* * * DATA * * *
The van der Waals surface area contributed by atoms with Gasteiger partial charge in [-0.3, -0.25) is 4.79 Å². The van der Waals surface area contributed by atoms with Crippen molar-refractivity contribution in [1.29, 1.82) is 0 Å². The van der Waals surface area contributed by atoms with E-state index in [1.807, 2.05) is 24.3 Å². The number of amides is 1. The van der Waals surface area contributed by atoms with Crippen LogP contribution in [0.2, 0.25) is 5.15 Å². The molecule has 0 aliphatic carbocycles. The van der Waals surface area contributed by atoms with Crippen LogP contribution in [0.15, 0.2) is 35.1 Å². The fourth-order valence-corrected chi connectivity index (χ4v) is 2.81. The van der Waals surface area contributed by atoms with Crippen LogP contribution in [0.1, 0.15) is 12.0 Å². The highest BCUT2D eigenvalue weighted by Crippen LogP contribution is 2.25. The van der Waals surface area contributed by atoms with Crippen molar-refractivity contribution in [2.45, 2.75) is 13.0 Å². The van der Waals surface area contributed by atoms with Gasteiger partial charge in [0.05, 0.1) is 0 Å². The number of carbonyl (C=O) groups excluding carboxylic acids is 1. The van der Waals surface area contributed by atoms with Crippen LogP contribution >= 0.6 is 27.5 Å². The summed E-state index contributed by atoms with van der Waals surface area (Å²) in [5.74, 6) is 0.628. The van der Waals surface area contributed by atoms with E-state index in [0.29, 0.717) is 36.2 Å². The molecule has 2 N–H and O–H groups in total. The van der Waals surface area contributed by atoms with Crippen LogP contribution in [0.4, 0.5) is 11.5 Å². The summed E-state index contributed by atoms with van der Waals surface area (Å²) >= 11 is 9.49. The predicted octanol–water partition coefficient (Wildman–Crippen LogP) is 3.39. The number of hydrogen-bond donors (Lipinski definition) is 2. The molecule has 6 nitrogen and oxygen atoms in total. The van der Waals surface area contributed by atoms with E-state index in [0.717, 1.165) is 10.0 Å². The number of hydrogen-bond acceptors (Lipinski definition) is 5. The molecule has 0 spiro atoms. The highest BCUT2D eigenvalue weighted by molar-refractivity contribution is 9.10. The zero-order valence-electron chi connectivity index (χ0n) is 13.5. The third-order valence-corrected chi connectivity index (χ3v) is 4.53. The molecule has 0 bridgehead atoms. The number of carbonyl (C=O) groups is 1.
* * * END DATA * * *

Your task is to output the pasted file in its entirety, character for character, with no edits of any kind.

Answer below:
The van der Waals surface area contributed by atoms with Gasteiger partial charge in [-0.3, -0.25) is 4.79 Å². The van der Waals surface area contributed by atoms with Crippen molar-refractivity contribution in [1.29, 1.82) is 0 Å². The van der Waals surface area contributed by atoms with E-state index in [1.807, 2.05) is 24.3 Å². The number of amides is 1. The van der Waals surface area contributed by atoms with Crippen LogP contribution in [0.2, 0.25) is 5.15 Å². The molecule has 0 aliphatic carbocycles. The van der Waals surface area contributed by atoms with Crippen LogP contribution in [0.15, 0.2) is 35.1 Å². The fourth-order valence-corrected chi connectivity index (χ4v) is 2.81. The van der Waals surface area contributed by atoms with Crippen LogP contribution in [0.1, 0.15) is 12.0 Å². The highest BCUT2D eigenvalue weighted by Crippen LogP contribution is 2.25. The van der Waals surface area contributed by atoms with Crippen molar-refractivity contribution in [2.45, 2.75) is 13.0 Å². The van der Waals surface area contributed by atoms with Gasteiger partial charge in [0.05, 0.1) is 0 Å². The number of carbonyl (C=O) groups excluding carboxylic acids is 1. The van der Waals surface area contributed by atoms with Crippen LogP contribution >= 0.6 is 27.5 Å². The summed E-state index contributed by atoms with van der Waals surface area (Å²) in [5.74, 6) is 0.628. The van der Waals surface area contributed by atoms with E-state index in [0.29, 0.717) is 36.2 Å². The molecule has 2 N–H and O–H groups in total. The van der Waals surface area contributed by atoms with Crippen LogP contribution in [0.4, 0.5) is 11.5 Å². The summed E-state index contributed by atoms with van der Waals surface area (Å²) >= 11 is 9.49. The predicted octanol–water partition coefficient (Wildman–Crippen LogP) is 3.39. The number of hydrogen-bond donors (Lipinski definition) is 2. The molecule has 6 nitrogen and oxygen atoms in total. The van der Waals surface area contributed by atoms with E-state index in [0.717, 1.165) is 10.0 Å². The number of hydrogen-bond acceptors (Lipinski definition) is 5. The molecule has 0 spiro atoms. The highest BCUT2D eigenvalue weighted by molar-refractivity contribution is 9.10. The zero-order valence-electron chi connectivity index (χ0n) is 13.5. The third-order valence-corrected chi connectivity index (χ3v) is 4.53. The molecule has 0 bridgehead atoms. The number of carbonyl (C=O) groups is 1.